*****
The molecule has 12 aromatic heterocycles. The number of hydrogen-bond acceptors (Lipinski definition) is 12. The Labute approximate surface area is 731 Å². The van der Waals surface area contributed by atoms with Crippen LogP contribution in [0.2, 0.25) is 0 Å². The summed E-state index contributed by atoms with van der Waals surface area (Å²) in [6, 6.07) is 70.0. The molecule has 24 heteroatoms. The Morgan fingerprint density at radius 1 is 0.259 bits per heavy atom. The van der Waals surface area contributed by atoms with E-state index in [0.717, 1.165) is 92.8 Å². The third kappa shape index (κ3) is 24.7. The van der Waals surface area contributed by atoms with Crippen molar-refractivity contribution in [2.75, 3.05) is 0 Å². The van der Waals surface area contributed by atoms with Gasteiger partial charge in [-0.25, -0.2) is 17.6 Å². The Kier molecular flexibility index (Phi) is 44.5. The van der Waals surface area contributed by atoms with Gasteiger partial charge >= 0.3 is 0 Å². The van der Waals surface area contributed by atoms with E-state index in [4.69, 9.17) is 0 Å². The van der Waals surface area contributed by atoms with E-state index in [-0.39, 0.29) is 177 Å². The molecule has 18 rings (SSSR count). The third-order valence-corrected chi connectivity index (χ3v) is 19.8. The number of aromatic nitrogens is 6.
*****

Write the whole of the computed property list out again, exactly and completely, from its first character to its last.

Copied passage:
The molecule has 12 aromatic heterocycles. The number of hydrogen-bond acceptors (Lipinski definition) is 12. The Labute approximate surface area is 731 Å². The van der Waals surface area contributed by atoms with Crippen LogP contribution in [0.2, 0.25) is 0 Å². The summed E-state index contributed by atoms with van der Waals surface area (Å²) in [6, 6.07) is 70.0. The molecule has 24 heteroatoms. The Morgan fingerprint density at radius 1 is 0.259 bits per heavy atom. The van der Waals surface area contributed by atoms with E-state index in [0.717, 1.165) is 92.8 Å². The third kappa shape index (κ3) is 24.7. The van der Waals surface area contributed by atoms with Crippen molar-refractivity contribution in [2.75, 3.05) is 0 Å². The van der Waals surface area contributed by atoms with Gasteiger partial charge in [-0.25, -0.2) is 17.6 Å². The Kier molecular flexibility index (Phi) is 44.5. The van der Waals surface area contributed by atoms with Gasteiger partial charge >= 0.3 is 0 Å². The van der Waals surface area contributed by atoms with E-state index in [4.69, 9.17) is 0 Å². The van der Waals surface area contributed by atoms with E-state index in [-0.39, 0.29) is 177 Å². The molecule has 18 rings (SSSR count). The third-order valence-corrected chi connectivity index (χ3v) is 19.8. The number of aromatic nitrogens is 6.